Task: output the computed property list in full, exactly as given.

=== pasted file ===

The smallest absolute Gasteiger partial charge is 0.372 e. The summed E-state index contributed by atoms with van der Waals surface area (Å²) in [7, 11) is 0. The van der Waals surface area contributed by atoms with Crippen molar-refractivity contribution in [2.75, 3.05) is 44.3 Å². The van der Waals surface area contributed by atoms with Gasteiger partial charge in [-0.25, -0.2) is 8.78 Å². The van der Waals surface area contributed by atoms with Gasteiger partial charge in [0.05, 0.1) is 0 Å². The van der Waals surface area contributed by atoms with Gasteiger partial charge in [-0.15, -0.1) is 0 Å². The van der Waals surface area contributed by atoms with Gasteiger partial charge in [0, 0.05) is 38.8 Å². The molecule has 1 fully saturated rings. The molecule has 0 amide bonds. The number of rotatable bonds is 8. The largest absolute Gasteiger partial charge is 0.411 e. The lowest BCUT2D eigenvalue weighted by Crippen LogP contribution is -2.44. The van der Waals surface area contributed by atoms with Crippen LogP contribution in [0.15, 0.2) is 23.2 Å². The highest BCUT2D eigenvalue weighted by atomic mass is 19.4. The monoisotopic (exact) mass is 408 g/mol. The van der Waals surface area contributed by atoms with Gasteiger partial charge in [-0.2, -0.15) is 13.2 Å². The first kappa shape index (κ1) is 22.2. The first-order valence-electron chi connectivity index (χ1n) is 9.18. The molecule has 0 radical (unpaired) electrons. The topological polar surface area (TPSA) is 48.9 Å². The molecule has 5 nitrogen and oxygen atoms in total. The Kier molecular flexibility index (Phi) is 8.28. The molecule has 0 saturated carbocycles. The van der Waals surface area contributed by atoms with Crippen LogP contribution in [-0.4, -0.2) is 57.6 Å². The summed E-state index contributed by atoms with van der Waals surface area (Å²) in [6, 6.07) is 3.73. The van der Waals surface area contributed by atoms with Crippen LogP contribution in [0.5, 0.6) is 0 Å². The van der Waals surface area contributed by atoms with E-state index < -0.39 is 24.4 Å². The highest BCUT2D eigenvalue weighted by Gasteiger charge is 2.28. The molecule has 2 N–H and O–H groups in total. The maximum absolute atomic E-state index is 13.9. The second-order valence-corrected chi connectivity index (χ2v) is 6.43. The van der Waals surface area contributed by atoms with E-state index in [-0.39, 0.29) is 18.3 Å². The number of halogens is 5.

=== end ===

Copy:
The smallest absolute Gasteiger partial charge is 0.372 e. The summed E-state index contributed by atoms with van der Waals surface area (Å²) in [7, 11) is 0. The van der Waals surface area contributed by atoms with Crippen molar-refractivity contribution in [2.75, 3.05) is 44.3 Å². The van der Waals surface area contributed by atoms with Gasteiger partial charge in [-0.25, -0.2) is 8.78 Å². The van der Waals surface area contributed by atoms with Gasteiger partial charge in [0.05, 0.1) is 0 Å². The van der Waals surface area contributed by atoms with Gasteiger partial charge in [-0.15, -0.1) is 0 Å². The van der Waals surface area contributed by atoms with Gasteiger partial charge in [0, 0.05) is 38.8 Å². The molecule has 1 fully saturated rings. The molecule has 0 amide bonds. The number of rotatable bonds is 8. The largest absolute Gasteiger partial charge is 0.411 e. The lowest BCUT2D eigenvalue weighted by Crippen LogP contribution is -2.44. The van der Waals surface area contributed by atoms with Crippen LogP contribution in [0.15, 0.2) is 23.2 Å². The highest BCUT2D eigenvalue weighted by atomic mass is 19.4. The monoisotopic (exact) mass is 408 g/mol. The van der Waals surface area contributed by atoms with Gasteiger partial charge in [-0.2, -0.15) is 13.2 Å². The first kappa shape index (κ1) is 22.2. The first-order valence-electron chi connectivity index (χ1n) is 9.18. The molecule has 0 radical (unpaired) electrons. The topological polar surface area (TPSA) is 48.9 Å². The molecule has 5 nitrogen and oxygen atoms in total. The Kier molecular flexibility index (Phi) is 8.28. The molecule has 0 saturated carbocycles. The van der Waals surface area contributed by atoms with Crippen LogP contribution in [-0.4, -0.2) is 57.6 Å². The summed E-state index contributed by atoms with van der Waals surface area (Å²) in [6, 6.07) is 3.73. The van der Waals surface area contributed by atoms with Crippen LogP contribution in [0.5, 0.6) is 0 Å². The van der Waals surface area contributed by atoms with E-state index < -0.39 is 24.4 Å². The highest BCUT2D eigenvalue weighted by Gasteiger charge is 2.28. The molecule has 2 N–H and O–H groups in total. The maximum absolute atomic E-state index is 13.9. The second-order valence-corrected chi connectivity index (χ2v) is 6.43. The van der Waals surface area contributed by atoms with E-state index in [-0.39, 0.29) is 18.3 Å². The number of halogens is 5.